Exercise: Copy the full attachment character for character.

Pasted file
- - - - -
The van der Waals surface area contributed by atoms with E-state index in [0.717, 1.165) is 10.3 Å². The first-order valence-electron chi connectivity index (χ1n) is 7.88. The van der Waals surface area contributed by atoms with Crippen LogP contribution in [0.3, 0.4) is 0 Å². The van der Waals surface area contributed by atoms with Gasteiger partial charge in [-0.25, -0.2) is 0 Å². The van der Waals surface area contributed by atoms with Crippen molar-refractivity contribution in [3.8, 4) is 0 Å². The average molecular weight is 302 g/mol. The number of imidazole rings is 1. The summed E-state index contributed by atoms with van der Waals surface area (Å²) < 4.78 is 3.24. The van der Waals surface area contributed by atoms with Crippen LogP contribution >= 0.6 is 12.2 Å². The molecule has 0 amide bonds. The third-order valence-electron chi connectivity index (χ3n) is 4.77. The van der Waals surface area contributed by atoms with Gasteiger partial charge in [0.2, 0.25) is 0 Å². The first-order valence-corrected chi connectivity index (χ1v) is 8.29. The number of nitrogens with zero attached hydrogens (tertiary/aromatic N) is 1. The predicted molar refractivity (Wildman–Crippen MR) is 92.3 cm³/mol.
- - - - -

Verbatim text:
The van der Waals surface area contributed by atoms with E-state index in [0.717, 1.165) is 10.3 Å². The first-order valence-electron chi connectivity index (χ1n) is 7.88. The van der Waals surface area contributed by atoms with Crippen LogP contribution in [0.3, 0.4) is 0 Å². The van der Waals surface area contributed by atoms with Gasteiger partial charge in [-0.25, -0.2) is 0 Å². The van der Waals surface area contributed by atoms with Crippen molar-refractivity contribution in [3.8, 4) is 0 Å². The average molecular weight is 302 g/mol. The number of imidazole rings is 1. The summed E-state index contributed by atoms with van der Waals surface area (Å²) < 4.78 is 3.24. The van der Waals surface area contributed by atoms with Crippen LogP contribution >= 0.6 is 12.2 Å². The molecule has 0 amide bonds. The third-order valence-electron chi connectivity index (χ3n) is 4.77. The van der Waals surface area contributed by atoms with Gasteiger partial charge in [0.2, 0.25) is 0 Å². The first-order valence-corrected chi connectivity index (χ1v) is 8.29. The number of nitrogens with zero attached hydrogens (tertiary/aromatic N) is 1. The predicted molar refractivity (Wildman–Crippen MR) is 92.3 cm³/mol.